I had occasion to return my handset to the manufacturer today. I shipped the wee gadget off to Huntsville, AL for to see the phone doctor.
There is an AT&T shop near the mail joint, so I figured I'd go buy a cheap backup handset from my preferred vendor, slide in the SIM card, and have something to tide me over until my main handset returns.
I explained my situation, picked out a decent handset and set about buying the thing. The sales guy said that there would be no refund on an unlocked phone. Store credit, sure, but no money back, since I'm not an AT&T customer. I trust my brand, so fine. He has me sign something explicitly stating that I understand this proviso, which I think a bit much, but I'm still trusting the creep.
So I bought the thing, and then he started to tell me about the unlocking process, to get it to work outside of AT&T. He couldn't do that in the store, he had to call some service guy. Fine. Called up this guy, collected my contact information. They guy informed me that it's going to be 72 hours before they can email me the magic code to unlock the phone.
I assured the guy that I understood that this was not his policy but that this makes no sense in the Information Age. The phone's IMEI is broadcast every time you call. What sort of security is this buying?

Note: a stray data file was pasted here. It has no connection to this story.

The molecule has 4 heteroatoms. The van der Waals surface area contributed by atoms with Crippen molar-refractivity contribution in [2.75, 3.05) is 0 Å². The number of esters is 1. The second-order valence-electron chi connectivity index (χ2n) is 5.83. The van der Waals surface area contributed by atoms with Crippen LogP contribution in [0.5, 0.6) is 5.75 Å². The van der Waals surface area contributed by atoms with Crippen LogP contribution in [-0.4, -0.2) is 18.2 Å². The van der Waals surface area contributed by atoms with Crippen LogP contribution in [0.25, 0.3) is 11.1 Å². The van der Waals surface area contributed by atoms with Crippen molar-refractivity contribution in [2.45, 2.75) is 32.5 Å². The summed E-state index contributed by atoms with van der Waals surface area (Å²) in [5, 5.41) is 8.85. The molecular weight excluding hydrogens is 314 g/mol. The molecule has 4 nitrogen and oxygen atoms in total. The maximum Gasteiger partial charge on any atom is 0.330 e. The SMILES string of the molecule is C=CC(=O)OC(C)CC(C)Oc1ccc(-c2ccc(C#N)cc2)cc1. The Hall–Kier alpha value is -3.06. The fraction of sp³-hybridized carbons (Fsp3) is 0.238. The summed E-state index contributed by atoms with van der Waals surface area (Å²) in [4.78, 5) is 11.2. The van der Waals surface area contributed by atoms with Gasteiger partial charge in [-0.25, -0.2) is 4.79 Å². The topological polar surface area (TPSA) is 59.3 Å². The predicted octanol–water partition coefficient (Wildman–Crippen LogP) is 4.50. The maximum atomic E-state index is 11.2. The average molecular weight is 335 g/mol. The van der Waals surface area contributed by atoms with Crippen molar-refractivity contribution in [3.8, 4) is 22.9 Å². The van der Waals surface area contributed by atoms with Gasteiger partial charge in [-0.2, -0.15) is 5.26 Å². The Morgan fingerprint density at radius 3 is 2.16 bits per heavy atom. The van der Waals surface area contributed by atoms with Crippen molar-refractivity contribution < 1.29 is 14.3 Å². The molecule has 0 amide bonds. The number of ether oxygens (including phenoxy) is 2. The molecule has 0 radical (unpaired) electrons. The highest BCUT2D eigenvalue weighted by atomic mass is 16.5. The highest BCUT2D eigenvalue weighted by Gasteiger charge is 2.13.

Upon entry into the sales discussion, I had explained that I wanted a phone, now, to cover while awaiting my main unit. Yet the sales guy roped me in anyway, knowing that my instant gratification requirement would be stymied for three days.
Had the sales guy been forthright, I would have said "Thank you, no" and gone to my usual vendor at the mall for the purchase. My basic purpose was completely thwarted by a greedy salesperson.
AT&T: GET BENT!
I hope the negative advertising value of this blog post more than outweighs the value of the phone I bought. I expected to use it immediately, only to discover that what I thought was rain going down my back was something else entirely. Your policy blows the grand wazoo, and people should find other vendors with less crappy policies.